Kenaf plants with elevated fiber content

The Invention Transgenic Kenaf plants (Hibiscus cannabinus L.) have been developed by modifying the endogenous concentration of gibberellins using anti-sense technologies. These novel Kenaf plants have elevated fiber content. Furthermore, the fibers in these plants are of higher quality, substantially exceeding those of the methods used today.
Potential Applications Paper Cordage (cords and rope) Textiles
Advantages Kenaf is a fast growing annual closely related to cotton (Gossypium hirsutum L.) and is an environmentally friendly crop. Kenaf has been identified as the best non-wood paper source. It has exceptional papermaking characteristics: Less chemicals, heat and time are required to pulp Kenaf fibers because they are not as tough as woodpulp (produced from trees) and contain less lignin. Kenaf can be quickly and easily pulped and bleached with harmless chemicals, such as hydrogen peroxide. Kenaf has tremendous potential as a source of fiber for ropes, textiles and paper.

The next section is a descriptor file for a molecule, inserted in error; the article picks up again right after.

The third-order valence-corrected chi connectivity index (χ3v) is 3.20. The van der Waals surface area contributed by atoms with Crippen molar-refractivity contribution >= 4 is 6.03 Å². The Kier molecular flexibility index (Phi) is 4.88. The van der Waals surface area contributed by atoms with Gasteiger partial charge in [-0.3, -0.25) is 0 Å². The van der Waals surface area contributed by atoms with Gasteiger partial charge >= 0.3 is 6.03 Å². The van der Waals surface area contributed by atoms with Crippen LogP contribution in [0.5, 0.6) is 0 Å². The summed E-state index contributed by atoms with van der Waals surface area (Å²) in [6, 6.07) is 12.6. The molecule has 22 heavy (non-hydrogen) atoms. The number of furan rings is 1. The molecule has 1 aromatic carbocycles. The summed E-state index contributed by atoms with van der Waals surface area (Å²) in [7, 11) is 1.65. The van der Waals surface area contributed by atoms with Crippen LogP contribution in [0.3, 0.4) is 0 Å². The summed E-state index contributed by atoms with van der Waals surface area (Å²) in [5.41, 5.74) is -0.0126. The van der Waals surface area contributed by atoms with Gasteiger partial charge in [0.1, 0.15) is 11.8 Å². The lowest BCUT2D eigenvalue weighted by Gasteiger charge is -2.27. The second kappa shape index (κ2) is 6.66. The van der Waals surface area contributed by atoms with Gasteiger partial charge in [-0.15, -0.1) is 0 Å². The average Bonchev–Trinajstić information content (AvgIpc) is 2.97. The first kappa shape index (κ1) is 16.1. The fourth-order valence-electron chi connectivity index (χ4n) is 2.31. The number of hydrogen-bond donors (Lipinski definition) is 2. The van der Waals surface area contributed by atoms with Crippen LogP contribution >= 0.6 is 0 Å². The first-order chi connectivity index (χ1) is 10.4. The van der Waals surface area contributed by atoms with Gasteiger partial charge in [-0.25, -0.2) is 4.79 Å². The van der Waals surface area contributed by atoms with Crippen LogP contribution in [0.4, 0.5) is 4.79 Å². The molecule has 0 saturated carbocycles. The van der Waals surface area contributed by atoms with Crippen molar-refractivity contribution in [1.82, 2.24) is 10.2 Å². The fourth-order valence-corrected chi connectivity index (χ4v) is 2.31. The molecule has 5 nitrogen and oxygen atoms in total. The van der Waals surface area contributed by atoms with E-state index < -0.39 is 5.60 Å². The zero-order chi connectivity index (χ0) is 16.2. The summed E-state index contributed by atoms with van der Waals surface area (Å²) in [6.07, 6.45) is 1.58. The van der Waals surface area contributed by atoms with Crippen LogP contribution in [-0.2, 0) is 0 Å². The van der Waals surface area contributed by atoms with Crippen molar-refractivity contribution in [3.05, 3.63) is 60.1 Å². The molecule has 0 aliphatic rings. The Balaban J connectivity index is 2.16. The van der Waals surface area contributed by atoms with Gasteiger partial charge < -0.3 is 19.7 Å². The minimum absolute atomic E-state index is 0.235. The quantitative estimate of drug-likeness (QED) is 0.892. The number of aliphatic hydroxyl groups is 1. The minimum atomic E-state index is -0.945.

Stage Proof-of-concept studies have been conducted in Arabidopsis and tobacco plants. The transformed Arabidopsis and tobacco plants were 50% taller, had the same number of leaves and their phloem fibers were longer, higher quality and showed faster fiber differentiation, all as compared with the w.t. plants. Genes regulating gibberellins metabolism in Kenaf have been identified. Meristemic transformation protocols in Kenaf have been established. Transformed Kenaf plants are developing and undergoing analysis.

Inventor(s): Professor Roni Aloni, Professor Adi Avni,

Type of Offer: Licensing

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